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Walls- Urals (Ecstatic Recordings)

UralsUrals is the final album from Anglo-Italian pair Walls, who’ve spent years charming the ears of labels such as Kompakt, and they heap a heavy amount of attention on their swan song. This time around they’re releasing on their own Ecstatic imprint and bowing out in a grandiose gesture of analogue synth tones that rank amongst the finest they’ve turned out of their hardware. There are some kosmische grooves through “Urals” and the purposeful drive of “I Can Only Give You Anything But Love”, while elsewhere languid ambience is the order of the day. “Tongue Pad” and “Moon Eye” demonstrate the power of wild arpeggiators to devastating effect, leaving you enthralled but also a little sad if this really is the last stop.

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WK7 – Washer (Power House)

WasherAfter the Home. House. Hardcore. compilation made for a definitive summary of René Pawlowitz’s Power House label, he wastes no time in getting back to business with another single under the WK7 name. All the ingredients are present and correct, with “Washer” providing a nasty swinging groove and some utterly nuts delayed vocal synth action to get everyone’s vision a little blurry. On the flip side “More Music” takes a tender approach, using insistent chord stabs to create a classic atmosphere that loses none of that Pawlowitz pizzazz. The curious treatment on the drum sounds, while making such tried and tested moves, definitely has a big part to play in just why these records sound so fresh.
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D.Å.R.F.D.H.S – Morkret Kylan Tystnaden & Ensamheten (Northern Electronics)

Morkret Kylan Tystnaden & EnsamhetenAs if Northern Electronics weren’t unstoppable enough. This week Abdullah Rashim’s label put out two albums, and this one from Jonas ‘ Varg’ Rönnberg’s and Michel Isorinne’s distinctly Swedish Dard Å Ranj Från Det Hebbershålska Samfundet is the project’s eighth long player in under two years of operation. With such prolific output it’s a wonder as to why their music hasn’t lost any currency – to be fair tapes released on Funeral Fog, Beläten and Total Black are hard to come by – however this Northern Electronics opus feels extra special as it’s home label to Rönnberg’s prevailing Varg alias. What to expect from Morkret Kylan Tystnaden & Ensamheten? Misty and melancholic compositions nestled alongside haunting soundscapes of lo-fi sound design with hardly a discernible beat in earshot.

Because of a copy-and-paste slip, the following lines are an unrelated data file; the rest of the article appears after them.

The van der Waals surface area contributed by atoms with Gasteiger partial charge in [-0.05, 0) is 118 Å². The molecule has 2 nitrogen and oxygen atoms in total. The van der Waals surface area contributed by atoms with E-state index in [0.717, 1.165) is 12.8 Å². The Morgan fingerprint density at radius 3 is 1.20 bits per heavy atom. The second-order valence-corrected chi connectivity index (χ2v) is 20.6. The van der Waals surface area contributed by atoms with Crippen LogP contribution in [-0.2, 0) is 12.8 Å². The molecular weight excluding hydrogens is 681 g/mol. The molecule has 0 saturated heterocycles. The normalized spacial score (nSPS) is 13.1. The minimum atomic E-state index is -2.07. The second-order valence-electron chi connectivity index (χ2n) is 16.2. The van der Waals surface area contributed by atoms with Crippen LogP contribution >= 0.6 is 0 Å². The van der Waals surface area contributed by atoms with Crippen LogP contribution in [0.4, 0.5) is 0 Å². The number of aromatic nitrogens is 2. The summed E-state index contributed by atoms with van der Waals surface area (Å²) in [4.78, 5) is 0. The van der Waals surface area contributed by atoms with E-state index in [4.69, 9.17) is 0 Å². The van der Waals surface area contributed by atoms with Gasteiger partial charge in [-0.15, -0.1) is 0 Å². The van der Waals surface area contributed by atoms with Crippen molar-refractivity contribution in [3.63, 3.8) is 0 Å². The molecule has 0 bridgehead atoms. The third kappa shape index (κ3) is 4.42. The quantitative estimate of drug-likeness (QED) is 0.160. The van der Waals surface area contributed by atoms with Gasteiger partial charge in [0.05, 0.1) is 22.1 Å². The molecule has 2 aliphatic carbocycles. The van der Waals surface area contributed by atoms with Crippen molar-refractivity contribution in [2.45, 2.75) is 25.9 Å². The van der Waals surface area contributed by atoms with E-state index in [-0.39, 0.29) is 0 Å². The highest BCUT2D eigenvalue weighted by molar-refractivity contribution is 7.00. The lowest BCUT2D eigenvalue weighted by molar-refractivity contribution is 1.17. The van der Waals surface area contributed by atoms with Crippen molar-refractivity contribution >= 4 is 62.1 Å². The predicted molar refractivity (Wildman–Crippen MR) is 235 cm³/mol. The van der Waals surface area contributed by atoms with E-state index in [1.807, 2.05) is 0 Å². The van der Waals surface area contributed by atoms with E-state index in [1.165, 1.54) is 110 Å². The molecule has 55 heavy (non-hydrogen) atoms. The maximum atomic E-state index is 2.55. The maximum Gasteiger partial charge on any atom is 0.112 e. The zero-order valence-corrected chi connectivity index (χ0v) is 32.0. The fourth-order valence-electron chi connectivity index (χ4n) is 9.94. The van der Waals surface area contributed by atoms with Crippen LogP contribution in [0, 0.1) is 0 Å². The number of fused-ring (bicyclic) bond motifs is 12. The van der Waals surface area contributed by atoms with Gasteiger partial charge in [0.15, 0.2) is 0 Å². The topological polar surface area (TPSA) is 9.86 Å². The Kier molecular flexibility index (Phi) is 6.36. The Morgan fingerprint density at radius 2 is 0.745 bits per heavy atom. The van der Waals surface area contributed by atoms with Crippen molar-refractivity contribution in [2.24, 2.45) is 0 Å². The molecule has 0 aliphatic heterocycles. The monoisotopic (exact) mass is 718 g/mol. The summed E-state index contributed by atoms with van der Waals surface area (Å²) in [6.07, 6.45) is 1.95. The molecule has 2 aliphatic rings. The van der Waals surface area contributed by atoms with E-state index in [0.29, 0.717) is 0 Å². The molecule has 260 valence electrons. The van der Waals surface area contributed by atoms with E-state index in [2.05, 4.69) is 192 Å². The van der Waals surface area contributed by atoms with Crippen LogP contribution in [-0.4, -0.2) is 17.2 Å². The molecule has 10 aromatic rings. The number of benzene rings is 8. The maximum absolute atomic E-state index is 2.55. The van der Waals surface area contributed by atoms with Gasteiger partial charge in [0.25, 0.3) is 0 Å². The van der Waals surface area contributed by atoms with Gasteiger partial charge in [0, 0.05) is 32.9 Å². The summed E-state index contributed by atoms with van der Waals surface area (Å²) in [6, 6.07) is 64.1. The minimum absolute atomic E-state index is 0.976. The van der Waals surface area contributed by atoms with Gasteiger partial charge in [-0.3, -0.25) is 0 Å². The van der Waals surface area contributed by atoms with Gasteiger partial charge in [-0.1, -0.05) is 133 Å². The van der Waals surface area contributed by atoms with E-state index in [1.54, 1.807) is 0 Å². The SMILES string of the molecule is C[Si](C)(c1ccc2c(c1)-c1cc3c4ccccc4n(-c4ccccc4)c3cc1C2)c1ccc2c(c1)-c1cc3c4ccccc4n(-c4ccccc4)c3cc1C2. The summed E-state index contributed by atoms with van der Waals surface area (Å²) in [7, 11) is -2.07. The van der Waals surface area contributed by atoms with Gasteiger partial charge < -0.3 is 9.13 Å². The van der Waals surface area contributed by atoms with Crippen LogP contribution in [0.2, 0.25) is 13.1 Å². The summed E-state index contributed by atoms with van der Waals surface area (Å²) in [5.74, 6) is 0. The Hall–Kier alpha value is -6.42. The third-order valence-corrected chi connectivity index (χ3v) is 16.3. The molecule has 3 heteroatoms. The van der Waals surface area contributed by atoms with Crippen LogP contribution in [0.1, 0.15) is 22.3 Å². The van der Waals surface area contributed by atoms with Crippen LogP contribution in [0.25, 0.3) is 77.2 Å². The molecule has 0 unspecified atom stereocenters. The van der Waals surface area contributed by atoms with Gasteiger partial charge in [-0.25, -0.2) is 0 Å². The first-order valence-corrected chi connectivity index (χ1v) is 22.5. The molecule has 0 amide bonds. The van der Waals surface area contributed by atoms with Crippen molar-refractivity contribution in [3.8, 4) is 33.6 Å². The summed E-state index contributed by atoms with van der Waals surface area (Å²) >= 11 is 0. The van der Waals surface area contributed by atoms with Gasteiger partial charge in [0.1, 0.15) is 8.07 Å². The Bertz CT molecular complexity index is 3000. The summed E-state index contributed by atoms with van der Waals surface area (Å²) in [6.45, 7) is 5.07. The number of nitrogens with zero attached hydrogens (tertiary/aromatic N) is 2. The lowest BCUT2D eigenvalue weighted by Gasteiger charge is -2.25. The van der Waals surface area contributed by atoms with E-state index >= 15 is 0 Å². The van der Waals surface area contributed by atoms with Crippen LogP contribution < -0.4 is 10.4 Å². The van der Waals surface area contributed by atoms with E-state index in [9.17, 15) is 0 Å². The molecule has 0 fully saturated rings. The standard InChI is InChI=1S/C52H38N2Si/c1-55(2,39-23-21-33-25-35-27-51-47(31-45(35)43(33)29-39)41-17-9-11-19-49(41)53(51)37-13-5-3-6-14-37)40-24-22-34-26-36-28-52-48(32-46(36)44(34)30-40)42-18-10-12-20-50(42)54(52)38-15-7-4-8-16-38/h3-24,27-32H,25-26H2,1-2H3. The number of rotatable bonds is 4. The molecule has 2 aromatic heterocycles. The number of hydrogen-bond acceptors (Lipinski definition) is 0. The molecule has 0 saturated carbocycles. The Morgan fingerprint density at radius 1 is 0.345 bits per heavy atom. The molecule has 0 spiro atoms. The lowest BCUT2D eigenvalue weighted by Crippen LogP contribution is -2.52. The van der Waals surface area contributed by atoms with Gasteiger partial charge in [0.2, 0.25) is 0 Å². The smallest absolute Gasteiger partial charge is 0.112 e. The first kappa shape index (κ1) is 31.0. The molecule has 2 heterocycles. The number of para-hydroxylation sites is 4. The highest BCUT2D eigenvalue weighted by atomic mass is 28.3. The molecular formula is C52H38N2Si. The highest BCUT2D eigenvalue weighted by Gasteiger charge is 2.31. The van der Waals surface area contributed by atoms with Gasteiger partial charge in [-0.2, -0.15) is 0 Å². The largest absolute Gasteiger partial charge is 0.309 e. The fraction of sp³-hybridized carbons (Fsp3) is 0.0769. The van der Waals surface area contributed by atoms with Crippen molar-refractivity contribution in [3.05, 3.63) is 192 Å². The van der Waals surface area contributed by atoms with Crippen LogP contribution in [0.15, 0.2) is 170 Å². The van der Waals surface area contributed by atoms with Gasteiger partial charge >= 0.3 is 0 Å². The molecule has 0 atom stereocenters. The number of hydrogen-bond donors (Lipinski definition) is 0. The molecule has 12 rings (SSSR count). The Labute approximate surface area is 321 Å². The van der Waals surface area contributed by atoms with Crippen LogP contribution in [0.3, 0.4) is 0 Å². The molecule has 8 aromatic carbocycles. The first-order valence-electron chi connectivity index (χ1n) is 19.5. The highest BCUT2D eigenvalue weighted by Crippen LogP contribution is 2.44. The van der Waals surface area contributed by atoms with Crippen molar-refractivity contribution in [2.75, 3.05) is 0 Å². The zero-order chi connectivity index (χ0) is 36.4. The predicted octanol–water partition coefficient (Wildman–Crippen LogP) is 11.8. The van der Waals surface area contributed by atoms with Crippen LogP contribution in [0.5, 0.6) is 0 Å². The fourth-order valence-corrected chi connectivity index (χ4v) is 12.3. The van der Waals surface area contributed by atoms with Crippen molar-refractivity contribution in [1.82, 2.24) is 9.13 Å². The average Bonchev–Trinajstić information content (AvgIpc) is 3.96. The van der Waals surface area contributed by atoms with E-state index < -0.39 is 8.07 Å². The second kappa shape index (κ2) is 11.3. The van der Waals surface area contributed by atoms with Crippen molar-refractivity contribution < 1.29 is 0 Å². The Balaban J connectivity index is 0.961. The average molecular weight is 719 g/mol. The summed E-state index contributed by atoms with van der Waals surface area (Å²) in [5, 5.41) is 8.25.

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Varg – Ursviken (Northern Electronics)

UrsvikenWhen it comes to dubby, atmospheric and quietly acid laced techno no one’s quiet reaching the frosty depths of Varg right now. Ursviken is the follow up album to Rönnberg’s unique debut Misantropen which inaugurated Northern Electronics in 2013, and it shows maturing signs of development from a producer who’s only been making ‘techno’ for several years. The album may come across as minimal and bleak, but the flecks of light which do appear shine with feeling; like the shimmering synths in “Vitberget” to the chirping effects in a cabalistic “Raggarsvin”. For a wallowing ambient session in glowing tone check out “Ohn” and it doesn’t really get more minimal than the lo-fi hum and murmur of “Scharins Soner”.